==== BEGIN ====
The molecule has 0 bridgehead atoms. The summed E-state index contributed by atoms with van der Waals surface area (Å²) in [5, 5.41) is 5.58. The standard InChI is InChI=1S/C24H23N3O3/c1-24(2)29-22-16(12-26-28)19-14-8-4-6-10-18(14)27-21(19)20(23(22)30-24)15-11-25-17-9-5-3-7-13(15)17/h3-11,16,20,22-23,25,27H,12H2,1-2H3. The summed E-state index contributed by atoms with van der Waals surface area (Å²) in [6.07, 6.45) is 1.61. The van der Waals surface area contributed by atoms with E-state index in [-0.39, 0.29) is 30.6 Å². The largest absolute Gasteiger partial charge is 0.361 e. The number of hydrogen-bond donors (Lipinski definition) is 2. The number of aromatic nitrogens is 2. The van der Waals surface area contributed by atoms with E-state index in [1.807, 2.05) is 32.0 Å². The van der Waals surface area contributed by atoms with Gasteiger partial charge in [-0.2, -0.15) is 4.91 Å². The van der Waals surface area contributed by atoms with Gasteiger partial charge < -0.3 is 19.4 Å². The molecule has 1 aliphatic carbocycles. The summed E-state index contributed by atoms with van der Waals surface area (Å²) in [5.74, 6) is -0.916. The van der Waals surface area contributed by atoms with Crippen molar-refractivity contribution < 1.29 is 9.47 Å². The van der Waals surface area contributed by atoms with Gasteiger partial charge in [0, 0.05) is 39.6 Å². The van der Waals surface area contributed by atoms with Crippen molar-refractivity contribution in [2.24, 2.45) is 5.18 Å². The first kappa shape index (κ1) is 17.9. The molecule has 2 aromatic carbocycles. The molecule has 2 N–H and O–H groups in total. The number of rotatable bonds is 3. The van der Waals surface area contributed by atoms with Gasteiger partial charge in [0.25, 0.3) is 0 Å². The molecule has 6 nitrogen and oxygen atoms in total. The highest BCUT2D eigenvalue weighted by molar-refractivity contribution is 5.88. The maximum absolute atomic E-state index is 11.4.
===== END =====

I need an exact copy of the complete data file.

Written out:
The molecule has 0 bridgehead atoms. The summed E-state index contributed by atoms with van der Waals surface area (Å²) in [5, 5.41) is 5.58. The standard InChI is InChI=1S/C24H23N3O3/c1-24(2)29-22-16(12-26-28)19-14-8-4-6-10-18(14)27-21(19)20(23(22)30-24)15-11-25-17-9-5-3-7-13(15)17/h3-11,16,20,22-23,25,27H,12H2,1-2H3. The summed E-state index contributed by atoms with van der Waals surface area (Å²) in [6.07, 6.45) is 1.61. The van der Waals surface area contributed by atoms with E-state index in [-0.39, 0.29) is 30.6 Å². The largest absolute Gasteiger partial charge is 0.361 e. The number of hydrogen-bond donors (Lipinski definition) is 2. The number of aromatic nitrogens is 2. The van der Waals surface area contributed by atoms with E-state index in [1.807, 2.05) is 32.0 Å². The van der Waals surface area contributed by atoms with Gasteiger partial charge in [-0.2, -0.15) is 4.91 Å². The van der Waals surface area contributed by atoms with Gasteiger partial charge < -0.3 is 19.4 Å². The molecule has 1 aliphatic carbocycles. The summed E-state index contributed by atoms with van der Waals surface area (Å²) in [5.74, 6) is -0.916. The van der Waals surface area contributed by atoms with Crippen molar-refractivity contribution < 1.29 is 9.47 Å². The van der Waals surface area contributed by atoms with Gasteiger partial charge in [0, 0.05) is 39.6 Å². The van der Waals surface area contributed by atoms with Crippen molar-refractivity contribution in [2.24, 2.45) is 5.18 Å². The first kappa shape index (κ1) is 17.9. The molecule has 2 aromatic carbocycles. The molecule has 2 N–H and O–H groups in total. The number of rotatable bonds is 3. The van der Waals surface area contributed by atoms with Gasteiger partial charge in [0.25, 0.3) is 0 Å². The molecule has 6 nitrogen and oxygen atoms in total. The highest BCUT2D eigenvalue weighted by molar-refractivity contribution is 5.88. The maximum absolute atomic E-state index is 11.4.